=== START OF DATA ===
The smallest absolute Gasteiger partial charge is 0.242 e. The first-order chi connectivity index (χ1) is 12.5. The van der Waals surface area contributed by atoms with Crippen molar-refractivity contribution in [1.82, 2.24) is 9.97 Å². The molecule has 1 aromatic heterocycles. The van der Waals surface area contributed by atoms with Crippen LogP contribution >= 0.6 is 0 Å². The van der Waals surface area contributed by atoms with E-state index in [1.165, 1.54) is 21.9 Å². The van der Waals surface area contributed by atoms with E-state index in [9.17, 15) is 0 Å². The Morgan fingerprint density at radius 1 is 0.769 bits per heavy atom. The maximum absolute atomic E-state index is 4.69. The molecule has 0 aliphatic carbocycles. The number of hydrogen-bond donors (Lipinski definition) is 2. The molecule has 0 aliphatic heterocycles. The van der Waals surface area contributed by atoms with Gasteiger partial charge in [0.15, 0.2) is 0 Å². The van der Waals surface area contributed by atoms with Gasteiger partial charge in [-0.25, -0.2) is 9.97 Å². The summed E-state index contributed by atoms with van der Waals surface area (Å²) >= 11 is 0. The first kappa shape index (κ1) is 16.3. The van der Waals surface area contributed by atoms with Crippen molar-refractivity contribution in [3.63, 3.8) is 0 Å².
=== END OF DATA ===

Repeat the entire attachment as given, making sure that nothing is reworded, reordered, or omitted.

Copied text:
The smallest absolute Gasteiger partial charge is 0.242 e. The first-order chi connectivity index (χ1) is 12.5. The van der Waals surface area contributed by atoms with Crippen molar-refractivity contribution in [1.82, 2.24) is 9.97 Å². The molecule has 1 aromatic heterocycles. The van der Waals surface area contributed by atoms with Crippen LogP contribution >= 0.6 is 0 Å². The van der Waals surface area contributed by atoms with E-state index in [1.165, 1.54) is 21.9 Å². The van der Waals surface area contributed by atoms with E-state index in [9.17, 15) is 0 Å². The Morgan fingerprint density at radius 1 is 0.769 bits per heavy atom. The maximum absolute atomic E-state index is 4.69. The molecule has 0 aliphatic carbocycles. The number of hydrogen-bond donors (Lipinski definition) is 2. The molecule has 0 aliphatic heterocycles. The van der Waals surface area contributed by atoms with Gasteiger partial charge in [0.15, 0.2) is 0 Å². The van der Waals surface area contributed by atoms with Gasteiger partial charge in [-0.25, -0.2) is 9.97 Å². The summed E-state index contributed by atoms with van der Waals surface area (Å²) >= 11 is 0. The first kappa shape index (κ1) is 16.3. The van der Waals surface area contributed by atoms with Crippen molar-refractivity contribution in [3.63, 3.8) is 0 Å².